Blencathra, from the path to Skiddaw House

Blencathra, from the path to Skiddaw House. Picture taken on walk 50.

Height: 2847 feet above sea level.

Volume: Book 5 (The Northern Fells)

Date climbed: First visit: 14th January 2012 (walk 49). Second visit: 23rd May 2016 (walk 110).

Blencathra from Hart Side

Blencathra from Hart Side, taken on walk 48. This is the Southern Front. Hall’s Fell is the buttress to the left, Doddick Fell the lower one to the right.

Bagged as number: First round: 151 of 330. [ << Glenridding Dodd (150)  (152) Mungrisdale Common >> ]

Second round: 39 of 330. [ << Potter Fell (35-38)  (40-41) Kinmont Buck Barrow and Buck Barrow (Whit Fell) >> ]

Route of ascent and descentFirst visit: Approached from Doddick Farm on the A66, up Doddick Fell. Descended to Mungrisdale Common – though unless you really have to, don’t bother, and head off down Scales Fell instead.

Second visit: Came up from Threlkeld via Hall’s Fell, and descended back there via Blease Fell.

What Mr Wainwright says (from page 2 of his chapter): “Blencathra is one of the grandest objects in Lakeland. And one of the best known… This is a mountain that compels attention, even from those dull people whose eyes are not habitually lifted to the hills. To artists and photographers it is an obvious subject for their craft; to sightseers passing along the road… at its base, between Keswick and Penrith, its influence is magnetic; to the dalesfolk it is the eternal background to their lives, there at birth, there at death. But most of all it is a mountaineers’ mountain.”

Blencathra summit

Blencathra summit, with Clare and Joe

What I say: Blencathra is one of the Lake District’s major players, definitely in the first team. Wainwright names it at the end of volume 7 as one of his ‘Top Six fells’, and it is the only one of these to be located outside the Southern and Western fells (the Sty Head – Langdale sector). He explored and delineated it more thoroughly than any other fell: It has more pages (36) and more separate routes of ascent than any of the 214 – 15 of the latter, including variations (of which AW admits that at least two are impractical). So does it live up to the hype?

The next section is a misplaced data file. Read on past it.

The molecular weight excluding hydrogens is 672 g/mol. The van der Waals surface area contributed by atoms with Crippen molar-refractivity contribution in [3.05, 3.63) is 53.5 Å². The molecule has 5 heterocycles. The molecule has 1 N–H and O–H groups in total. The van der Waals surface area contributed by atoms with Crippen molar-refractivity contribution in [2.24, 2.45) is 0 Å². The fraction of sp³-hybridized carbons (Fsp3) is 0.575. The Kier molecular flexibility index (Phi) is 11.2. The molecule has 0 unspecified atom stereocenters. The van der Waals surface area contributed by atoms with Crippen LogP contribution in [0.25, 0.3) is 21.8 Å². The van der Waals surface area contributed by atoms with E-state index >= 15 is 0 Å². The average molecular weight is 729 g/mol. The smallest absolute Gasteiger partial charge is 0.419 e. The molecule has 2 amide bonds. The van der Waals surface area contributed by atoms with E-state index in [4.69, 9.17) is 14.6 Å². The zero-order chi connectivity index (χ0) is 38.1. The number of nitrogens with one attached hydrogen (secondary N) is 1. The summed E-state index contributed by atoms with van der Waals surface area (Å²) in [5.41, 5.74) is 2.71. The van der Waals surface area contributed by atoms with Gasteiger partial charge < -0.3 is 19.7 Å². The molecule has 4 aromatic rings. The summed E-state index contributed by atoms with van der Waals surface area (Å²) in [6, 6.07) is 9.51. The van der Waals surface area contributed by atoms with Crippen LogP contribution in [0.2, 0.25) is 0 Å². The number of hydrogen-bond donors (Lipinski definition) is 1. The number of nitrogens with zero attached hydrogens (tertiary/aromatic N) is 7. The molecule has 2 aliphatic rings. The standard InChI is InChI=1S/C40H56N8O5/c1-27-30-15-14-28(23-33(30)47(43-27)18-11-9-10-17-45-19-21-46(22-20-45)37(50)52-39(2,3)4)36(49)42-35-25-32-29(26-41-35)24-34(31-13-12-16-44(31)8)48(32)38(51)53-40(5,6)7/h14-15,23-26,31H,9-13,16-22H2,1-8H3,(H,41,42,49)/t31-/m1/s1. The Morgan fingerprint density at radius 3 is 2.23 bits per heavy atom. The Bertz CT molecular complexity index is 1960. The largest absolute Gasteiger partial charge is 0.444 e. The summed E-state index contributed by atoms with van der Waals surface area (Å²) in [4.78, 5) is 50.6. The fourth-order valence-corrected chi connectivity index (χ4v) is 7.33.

Blencathra from High Rigg

Blencathra from High Rigg

By now I have been up it three times, twice counting for this project and once previously, back in 2007 or so, Each time I have found it an enjoyable experience. One thing about Blencathra is that it’s a very accessible fell, and for the same two reasons as Helvellyn. First, that the climb seems to be one that can be made as easy or as difficult as one desires.  Second, that it is right by a main road with a regular bus service, and an easy day trip from most of the north-west of England. So you could just wait for the right day, and go. It’s worth it, and if we can get Joe up and down it (aged 8), then you really have no excuse not to give it a try, right?

Gategill Fell top

Looking along to Gategill Fell top, from Blencathra summit

But whether I can count the climb as “positively the finest way to any mountaintop in the District”, as Wainwright claims for the Hall’s fell route on page 17 of this chapter — not sure I quite agree with that one. Certainly a good climb but I’m not personally assigning it top rank. However, ignore what I have to say — visit yourself and find out.

[ << Bleaberry Fell      Boat How >> ]

3 Responses to “Blencathra”

  1. […] other four I’ve chosen, this walk was an ascent of one of the District’s major players, Blencathra. Wainwright clearly adores this fell, giving it more pages and routes of ascent than any other fell […]

  2. […] only 4.75 miles approximately — but no simple stroll, as it took me up to the summit of Blencathra, one of the Lakes’ major mountains, and the first real player that I have gone up a second […]

  3. […] done, starting with the snowbound walk 105 in January. That was a memorable experience, as were Blencathra, Bowfell (last time), the Mosedale Cottage marathon, to name but a few others. And all recorded on […]

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